Sleeping vs Snacking: How Lack of Sleep Affects Your Waistline
You know the feeling. That craving right before you go to bed, usually for leftover takeout or some kind of cheesy, salty snack. If you’re staying up late at night, chances are you’re finding yourself with a hankering for some midnight munchies.
While conducting an in-laboratory study, University of Pennsylvania researchers discovered that those who were kept from sleeping more than four hours a night favored eating more calories than those who could sleep 10 hours each night. This study was published in the journal SLEEP, and was conducted over a period of five consecutive nights, although some participants spent 18 days in a row at the research lab. In this study, 225 healthy people were allowed to sleep under certain restrictions: Some could sleep the full 10 hours, while others took on sleep deprivation. While meals were given throughout the day, snacks were readily available, and no exercise was allowed.
What researchers found was somewhat surprising. Although sleep deprivation and weight gain have been linked together for some time, this particular sleep study found significant weight changes in the participants. Due to an increased consumption of calories, sleep deprived participants took in more calories and more calories from fat. They also were found to have gained about two pounds in five nights, while those who had a full night’s sleep gained only a quarter pound.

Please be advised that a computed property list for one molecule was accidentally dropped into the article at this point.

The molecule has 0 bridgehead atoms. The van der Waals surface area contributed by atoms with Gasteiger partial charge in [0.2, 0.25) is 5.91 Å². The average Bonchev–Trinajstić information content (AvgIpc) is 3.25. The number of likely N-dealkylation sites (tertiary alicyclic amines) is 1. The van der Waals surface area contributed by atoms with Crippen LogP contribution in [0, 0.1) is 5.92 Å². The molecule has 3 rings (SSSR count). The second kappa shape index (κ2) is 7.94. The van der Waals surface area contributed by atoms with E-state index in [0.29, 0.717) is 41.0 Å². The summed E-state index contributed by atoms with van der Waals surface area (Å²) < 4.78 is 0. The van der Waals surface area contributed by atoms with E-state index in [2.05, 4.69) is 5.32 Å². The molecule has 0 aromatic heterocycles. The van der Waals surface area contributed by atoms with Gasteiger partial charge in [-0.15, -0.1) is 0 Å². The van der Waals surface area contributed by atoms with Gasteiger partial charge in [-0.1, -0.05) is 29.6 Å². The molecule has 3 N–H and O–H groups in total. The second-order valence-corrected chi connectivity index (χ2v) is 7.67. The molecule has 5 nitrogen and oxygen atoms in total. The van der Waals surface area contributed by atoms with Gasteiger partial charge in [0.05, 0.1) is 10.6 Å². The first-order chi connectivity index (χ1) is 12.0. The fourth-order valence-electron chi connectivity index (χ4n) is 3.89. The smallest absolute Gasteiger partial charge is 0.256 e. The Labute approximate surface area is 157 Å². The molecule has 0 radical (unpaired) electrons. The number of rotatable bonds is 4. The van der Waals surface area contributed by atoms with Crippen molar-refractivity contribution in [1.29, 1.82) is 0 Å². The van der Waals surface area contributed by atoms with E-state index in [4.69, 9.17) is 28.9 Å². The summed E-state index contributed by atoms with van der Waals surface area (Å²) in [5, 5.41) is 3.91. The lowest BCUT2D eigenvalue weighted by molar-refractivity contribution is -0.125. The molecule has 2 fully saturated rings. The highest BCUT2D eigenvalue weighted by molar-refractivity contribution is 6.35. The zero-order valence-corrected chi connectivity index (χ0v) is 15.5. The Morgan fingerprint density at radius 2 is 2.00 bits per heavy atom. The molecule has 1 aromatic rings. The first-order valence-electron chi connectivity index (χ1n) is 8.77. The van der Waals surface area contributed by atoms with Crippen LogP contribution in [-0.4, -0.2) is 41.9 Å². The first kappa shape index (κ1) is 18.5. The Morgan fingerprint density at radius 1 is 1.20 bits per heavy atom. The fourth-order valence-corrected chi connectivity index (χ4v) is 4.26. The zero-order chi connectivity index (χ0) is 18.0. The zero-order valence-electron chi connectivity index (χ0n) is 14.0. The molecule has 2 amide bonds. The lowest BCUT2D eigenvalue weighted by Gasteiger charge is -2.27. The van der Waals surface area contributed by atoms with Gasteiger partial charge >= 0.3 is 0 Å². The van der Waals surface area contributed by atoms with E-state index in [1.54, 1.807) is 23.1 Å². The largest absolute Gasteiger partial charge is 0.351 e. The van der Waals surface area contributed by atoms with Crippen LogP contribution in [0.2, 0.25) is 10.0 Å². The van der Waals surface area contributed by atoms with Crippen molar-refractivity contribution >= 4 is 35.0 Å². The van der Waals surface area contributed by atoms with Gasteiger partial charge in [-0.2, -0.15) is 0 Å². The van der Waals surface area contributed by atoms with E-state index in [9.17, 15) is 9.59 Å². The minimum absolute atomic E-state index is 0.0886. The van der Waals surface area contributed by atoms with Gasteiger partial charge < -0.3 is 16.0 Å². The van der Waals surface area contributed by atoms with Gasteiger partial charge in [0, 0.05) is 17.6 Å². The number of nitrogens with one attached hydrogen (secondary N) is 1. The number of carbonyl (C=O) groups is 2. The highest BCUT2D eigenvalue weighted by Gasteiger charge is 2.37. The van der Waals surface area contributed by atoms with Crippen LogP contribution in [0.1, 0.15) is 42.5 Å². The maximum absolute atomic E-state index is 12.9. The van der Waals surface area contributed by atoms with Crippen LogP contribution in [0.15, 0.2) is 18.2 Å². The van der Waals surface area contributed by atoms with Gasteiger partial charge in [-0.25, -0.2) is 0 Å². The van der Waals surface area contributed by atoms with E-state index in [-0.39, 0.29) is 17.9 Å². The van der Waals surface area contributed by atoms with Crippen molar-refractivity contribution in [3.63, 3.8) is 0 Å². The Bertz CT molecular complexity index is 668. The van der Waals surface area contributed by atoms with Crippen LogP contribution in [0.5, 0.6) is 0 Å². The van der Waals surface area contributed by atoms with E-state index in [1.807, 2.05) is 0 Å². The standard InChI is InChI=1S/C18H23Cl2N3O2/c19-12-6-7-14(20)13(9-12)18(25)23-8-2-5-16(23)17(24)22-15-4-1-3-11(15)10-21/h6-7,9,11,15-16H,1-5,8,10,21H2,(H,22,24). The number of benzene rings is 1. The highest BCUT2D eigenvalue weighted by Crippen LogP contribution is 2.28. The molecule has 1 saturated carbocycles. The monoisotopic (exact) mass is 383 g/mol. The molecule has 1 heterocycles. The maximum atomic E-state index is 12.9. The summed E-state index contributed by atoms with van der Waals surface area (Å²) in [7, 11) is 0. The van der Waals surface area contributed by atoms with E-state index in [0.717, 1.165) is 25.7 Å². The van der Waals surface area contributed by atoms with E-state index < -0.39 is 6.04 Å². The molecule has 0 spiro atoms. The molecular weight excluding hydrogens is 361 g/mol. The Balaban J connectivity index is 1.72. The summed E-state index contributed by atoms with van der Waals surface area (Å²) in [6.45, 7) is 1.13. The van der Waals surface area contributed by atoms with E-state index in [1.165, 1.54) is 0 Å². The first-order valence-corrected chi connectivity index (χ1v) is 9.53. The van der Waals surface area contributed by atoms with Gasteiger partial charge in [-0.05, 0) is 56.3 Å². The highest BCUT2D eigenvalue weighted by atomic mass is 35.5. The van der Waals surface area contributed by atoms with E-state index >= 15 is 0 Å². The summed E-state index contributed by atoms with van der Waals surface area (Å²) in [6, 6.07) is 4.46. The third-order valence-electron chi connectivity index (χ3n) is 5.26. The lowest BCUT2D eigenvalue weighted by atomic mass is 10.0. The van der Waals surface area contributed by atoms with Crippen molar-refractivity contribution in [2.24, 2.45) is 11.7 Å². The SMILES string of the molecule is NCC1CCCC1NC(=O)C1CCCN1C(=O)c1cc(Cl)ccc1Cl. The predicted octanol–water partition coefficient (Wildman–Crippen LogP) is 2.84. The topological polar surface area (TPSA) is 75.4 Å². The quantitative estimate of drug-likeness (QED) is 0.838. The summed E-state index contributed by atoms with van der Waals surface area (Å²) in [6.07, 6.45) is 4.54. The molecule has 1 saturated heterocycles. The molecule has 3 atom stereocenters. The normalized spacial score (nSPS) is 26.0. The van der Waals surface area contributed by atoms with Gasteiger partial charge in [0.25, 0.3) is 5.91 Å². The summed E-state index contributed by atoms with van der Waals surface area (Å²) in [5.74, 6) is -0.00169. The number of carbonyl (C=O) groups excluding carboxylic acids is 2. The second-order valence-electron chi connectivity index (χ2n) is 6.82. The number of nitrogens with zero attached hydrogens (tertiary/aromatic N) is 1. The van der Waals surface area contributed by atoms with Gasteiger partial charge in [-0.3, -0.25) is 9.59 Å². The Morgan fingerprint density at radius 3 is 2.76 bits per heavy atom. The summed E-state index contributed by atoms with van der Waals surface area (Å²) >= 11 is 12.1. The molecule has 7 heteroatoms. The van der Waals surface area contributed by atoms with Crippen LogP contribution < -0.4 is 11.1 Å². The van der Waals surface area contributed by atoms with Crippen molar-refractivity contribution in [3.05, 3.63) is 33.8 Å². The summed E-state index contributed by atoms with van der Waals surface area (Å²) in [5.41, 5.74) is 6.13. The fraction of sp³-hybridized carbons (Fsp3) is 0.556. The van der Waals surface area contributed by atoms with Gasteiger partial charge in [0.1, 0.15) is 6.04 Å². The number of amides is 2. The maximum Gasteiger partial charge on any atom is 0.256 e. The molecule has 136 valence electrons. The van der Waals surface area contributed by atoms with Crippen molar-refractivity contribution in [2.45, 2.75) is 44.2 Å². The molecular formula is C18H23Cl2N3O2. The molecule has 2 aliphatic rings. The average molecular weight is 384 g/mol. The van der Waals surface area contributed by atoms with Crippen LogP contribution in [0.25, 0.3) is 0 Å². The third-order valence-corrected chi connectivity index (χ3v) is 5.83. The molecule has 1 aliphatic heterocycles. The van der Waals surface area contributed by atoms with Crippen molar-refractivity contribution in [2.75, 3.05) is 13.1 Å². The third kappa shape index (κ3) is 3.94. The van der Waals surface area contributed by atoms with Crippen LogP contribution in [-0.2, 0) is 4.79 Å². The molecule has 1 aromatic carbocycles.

Another sleep study at the University of Colorado Denver’s Anschutz Medical Campus also found a similar trend: Sleep deprived participants seemed to eat heavier evening snacks. According to the Endocrine Society, “sleep deprivation seems to prompt higher levels of a particular molecule in the blood -- one that is responsible for the feelings of reward and enjoyment that come from eating.”
If you’re consuming a proper amount of calories during the day and following that with a good night’s sleep, you’re already on the right track. Eating more calories than you burn will undoubtedly cause the risk of weight gain, and it can be a little too easy to give in to those late night cravings. So next time you’re heading to the fridge for your nightly snack, maybe consider getting some shut-eye instead. Your waistline just might thank you for it.